Gypsies or Roma are visible in Italian cities as in the rest of Europe, and their number has increased. In Rome your subway journey may be made slightly less enjoyable by their accordions and violins and the appeals of their begging. Your eyes may be offended by the sight of them fishing in the waste bins, or hauling stuff home for recycling. Rome is so badly policed that small, utterly miserable squatter camps have sprung up in many places. They are a disgrace – unhygienic, unaesthetic – and have no place in a civilised modern country. But as the source of a "security emergency"?

Giovanni Maria Bellu, a La Repubblica journalist and an expert on Italy's minorities, said the problem was one of misunderstanding. "Most Italians make no distinction between Italian Roma and those who arrived from Yugoslavia during that country's break-up," he said. "And many Italians think that 'Rom' is an abbreviation of 'Romanian' – and since the arrival of Romania in the EU there has been a large influx of Romanians. People conflate these separate things. There have been crimes committed by Romanians – and people confuse these with the Rom, and the Rom end up being blamed for everything.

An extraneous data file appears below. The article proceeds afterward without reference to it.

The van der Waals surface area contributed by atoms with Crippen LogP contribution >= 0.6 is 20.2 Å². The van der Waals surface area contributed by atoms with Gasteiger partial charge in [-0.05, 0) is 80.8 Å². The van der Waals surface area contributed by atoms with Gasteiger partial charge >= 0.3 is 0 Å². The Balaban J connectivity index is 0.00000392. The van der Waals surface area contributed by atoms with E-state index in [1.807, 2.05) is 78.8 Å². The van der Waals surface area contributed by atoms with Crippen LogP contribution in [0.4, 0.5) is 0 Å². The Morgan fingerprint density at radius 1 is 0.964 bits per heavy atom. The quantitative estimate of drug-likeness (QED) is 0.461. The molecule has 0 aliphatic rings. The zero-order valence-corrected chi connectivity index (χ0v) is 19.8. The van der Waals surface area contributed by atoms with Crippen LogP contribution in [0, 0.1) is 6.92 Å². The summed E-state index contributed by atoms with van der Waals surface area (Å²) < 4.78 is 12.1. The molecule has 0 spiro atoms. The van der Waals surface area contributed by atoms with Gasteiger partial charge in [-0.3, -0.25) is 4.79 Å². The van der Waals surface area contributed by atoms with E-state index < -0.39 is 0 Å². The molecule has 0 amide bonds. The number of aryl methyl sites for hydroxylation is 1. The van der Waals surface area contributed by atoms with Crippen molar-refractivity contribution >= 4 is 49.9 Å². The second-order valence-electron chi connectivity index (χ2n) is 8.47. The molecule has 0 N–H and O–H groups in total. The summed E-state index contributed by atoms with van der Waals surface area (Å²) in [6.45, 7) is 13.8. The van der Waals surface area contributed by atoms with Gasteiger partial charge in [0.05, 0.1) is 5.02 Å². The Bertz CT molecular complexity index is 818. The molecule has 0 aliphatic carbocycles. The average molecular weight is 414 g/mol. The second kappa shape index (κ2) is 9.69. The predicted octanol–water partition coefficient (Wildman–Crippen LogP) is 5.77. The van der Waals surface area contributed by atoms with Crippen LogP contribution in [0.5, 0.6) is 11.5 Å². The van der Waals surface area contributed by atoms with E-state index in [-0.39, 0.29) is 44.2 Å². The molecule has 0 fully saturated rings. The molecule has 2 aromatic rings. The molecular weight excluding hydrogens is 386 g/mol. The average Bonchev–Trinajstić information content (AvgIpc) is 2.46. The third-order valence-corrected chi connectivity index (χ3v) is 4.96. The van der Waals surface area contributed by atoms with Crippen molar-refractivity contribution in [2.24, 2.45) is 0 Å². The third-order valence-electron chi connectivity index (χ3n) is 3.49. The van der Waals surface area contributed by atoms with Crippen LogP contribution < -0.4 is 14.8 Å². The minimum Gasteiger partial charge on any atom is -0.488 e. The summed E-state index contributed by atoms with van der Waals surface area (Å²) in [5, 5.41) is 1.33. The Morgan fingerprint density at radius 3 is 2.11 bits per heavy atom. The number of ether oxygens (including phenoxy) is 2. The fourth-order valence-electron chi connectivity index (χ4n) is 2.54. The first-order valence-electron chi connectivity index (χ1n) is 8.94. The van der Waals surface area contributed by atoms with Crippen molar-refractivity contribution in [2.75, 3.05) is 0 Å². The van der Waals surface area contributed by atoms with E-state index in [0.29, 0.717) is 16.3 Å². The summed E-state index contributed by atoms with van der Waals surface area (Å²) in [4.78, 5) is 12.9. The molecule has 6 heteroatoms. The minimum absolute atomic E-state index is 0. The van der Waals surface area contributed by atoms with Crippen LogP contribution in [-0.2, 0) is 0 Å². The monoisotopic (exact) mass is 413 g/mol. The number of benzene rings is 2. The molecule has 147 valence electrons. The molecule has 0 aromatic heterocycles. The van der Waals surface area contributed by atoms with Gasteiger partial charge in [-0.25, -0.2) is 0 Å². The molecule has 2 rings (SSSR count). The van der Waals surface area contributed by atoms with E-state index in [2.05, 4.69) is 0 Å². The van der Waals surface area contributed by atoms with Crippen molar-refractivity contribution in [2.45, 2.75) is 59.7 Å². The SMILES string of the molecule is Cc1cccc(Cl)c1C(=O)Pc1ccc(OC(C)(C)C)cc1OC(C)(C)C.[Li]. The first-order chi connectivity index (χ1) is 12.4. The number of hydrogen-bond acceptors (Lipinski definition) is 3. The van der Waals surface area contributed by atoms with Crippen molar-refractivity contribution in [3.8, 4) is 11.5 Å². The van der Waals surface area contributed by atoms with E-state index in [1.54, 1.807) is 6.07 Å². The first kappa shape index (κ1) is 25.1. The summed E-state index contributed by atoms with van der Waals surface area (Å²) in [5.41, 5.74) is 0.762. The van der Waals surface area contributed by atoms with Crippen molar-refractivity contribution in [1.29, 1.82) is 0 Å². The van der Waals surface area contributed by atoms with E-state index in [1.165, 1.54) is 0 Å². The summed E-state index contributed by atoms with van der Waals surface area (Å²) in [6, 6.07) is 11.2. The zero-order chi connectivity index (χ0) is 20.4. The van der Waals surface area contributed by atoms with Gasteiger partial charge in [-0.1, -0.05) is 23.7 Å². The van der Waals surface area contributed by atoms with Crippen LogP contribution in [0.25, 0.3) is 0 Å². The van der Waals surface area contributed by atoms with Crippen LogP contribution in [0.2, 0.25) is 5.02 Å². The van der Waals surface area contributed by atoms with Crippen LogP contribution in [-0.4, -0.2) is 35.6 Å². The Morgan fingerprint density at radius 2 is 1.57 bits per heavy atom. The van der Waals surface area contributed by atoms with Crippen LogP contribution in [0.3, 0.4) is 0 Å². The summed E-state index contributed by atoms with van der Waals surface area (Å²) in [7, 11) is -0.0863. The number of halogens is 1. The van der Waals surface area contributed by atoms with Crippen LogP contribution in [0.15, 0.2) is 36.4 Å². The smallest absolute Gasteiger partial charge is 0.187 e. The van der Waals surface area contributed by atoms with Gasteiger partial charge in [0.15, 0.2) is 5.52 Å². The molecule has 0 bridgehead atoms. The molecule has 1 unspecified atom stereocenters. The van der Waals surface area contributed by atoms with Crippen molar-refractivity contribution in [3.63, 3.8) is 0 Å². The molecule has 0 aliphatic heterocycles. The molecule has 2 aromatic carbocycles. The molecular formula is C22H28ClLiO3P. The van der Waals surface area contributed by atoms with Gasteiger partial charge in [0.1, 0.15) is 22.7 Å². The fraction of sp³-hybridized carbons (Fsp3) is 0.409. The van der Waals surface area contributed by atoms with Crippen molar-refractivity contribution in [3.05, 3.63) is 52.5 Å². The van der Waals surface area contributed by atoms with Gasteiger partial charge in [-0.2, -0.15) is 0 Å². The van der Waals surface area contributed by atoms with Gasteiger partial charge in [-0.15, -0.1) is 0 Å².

"Security was the over-riding theme of the general election, which is why this conflated Roma-Romanian theme became so big, and a part of the left is very timid about confronting the problem. The security emergency itself is a myth: there has been no increase in the number of rapes, for example – in fact, the number has declined. But when a single case occurs it is splashed on the front page of certain papers for a double reason: it increases the climate of fear; and it damages the centre-left, which is perceived as being weak on security."